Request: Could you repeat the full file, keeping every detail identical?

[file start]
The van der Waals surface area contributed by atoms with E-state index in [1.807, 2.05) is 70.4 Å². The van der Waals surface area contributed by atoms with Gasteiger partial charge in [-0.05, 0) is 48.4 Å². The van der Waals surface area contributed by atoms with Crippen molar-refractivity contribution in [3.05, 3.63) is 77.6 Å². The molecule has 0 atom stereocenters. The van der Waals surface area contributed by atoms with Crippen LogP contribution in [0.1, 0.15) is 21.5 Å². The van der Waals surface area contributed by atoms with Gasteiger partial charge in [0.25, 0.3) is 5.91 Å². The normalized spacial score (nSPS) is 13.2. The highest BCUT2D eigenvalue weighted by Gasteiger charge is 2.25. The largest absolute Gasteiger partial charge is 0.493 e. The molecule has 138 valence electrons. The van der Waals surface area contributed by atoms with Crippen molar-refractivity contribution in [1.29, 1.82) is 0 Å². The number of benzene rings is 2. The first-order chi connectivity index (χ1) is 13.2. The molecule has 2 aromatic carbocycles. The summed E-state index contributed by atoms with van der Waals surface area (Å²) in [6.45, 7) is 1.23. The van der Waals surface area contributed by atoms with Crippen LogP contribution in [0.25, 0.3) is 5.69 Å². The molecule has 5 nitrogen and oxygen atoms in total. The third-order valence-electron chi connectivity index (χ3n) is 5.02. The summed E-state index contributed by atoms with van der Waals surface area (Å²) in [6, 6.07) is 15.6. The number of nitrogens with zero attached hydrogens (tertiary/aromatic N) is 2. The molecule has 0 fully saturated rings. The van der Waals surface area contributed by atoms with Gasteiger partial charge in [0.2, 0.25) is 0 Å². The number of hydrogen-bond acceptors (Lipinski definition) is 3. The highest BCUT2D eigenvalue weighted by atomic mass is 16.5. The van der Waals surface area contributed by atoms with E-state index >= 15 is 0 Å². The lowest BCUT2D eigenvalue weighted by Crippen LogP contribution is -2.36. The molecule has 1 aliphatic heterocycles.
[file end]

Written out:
The van der Waals surface area contributed by atoms with E-state index in [1.807, 2.05) is 70.4 Å². The van der Waals surface area contributed by atoms with Gasteiger partial charge in [-0.05, 0) is 48.4 Å². The van der Waals surface area contributed by atoms with Crippen molar-refractivity contribution in [3.05, 3.63) is 77.6 Å². The molecule has 0 atom stereocenters. The van der Waals surface area contributed by atoms with Crippen LogP contribution in [0.1, 0.15) is 21.5 Å². The van der Waals surface area contributed by atoms with Gasteiger partial charge in [0.25, 0.3) is 5.91 Å². The normalized spacial score (nSPS) is 13.2. The highest BCUT2D eigenvalue weighted by Gasteiger charge is 2.25. The largest absolute Gasteiger partial charge is 0.493 e. The molecule has 138 valence electrons. The van der Waals surface area contributed by atoms with Crippen molar-refractivity contribution in [1.29, 1.82) is 0 Å². The number of benzene rings is 2. The first-order chi connectivity index (χ1) is 13.2. The molecule has 2 aromatic carbocycles. The summed E-state index contributed by atoms with van der Waals surface area (Å²) in [6.45, 7) is 1.23. The van der Waals surface area contributed by atoms with Crippen LogP contribution in [0.25, 0.3) is 5.69 Å². The molecule has 5 nitrogen and oxygen atoms in total. The third-order valence-electron chi connectivity index (χ3n) is 5.02. The summed E-state index contributed by atoms with van der Waals surface area (Å²) in [6, 6.07) is 15.6. The number of nitrogens with zero attached hydrogens (tertiary/aromatic N) is 2. The molecule has 0 fully saturated rings. The van der Waals surface area contributed by atoms with Gasteiger partial charge in [0.2, 0.25) is 0 Å². The number of hydrogen-bond acceptors (Lipinski definition) is 3. The highest BCUT2D eigenvalue weighted by atomic mass is 16.5. The van der Waals surface area contributed by atoms with E-state index >= 15 is 0 Å². The lowest BCUT2D eigenvalue weighted by Crippen LogP contribution is -2.36. The molecule has 1 aliphatic heterocycles.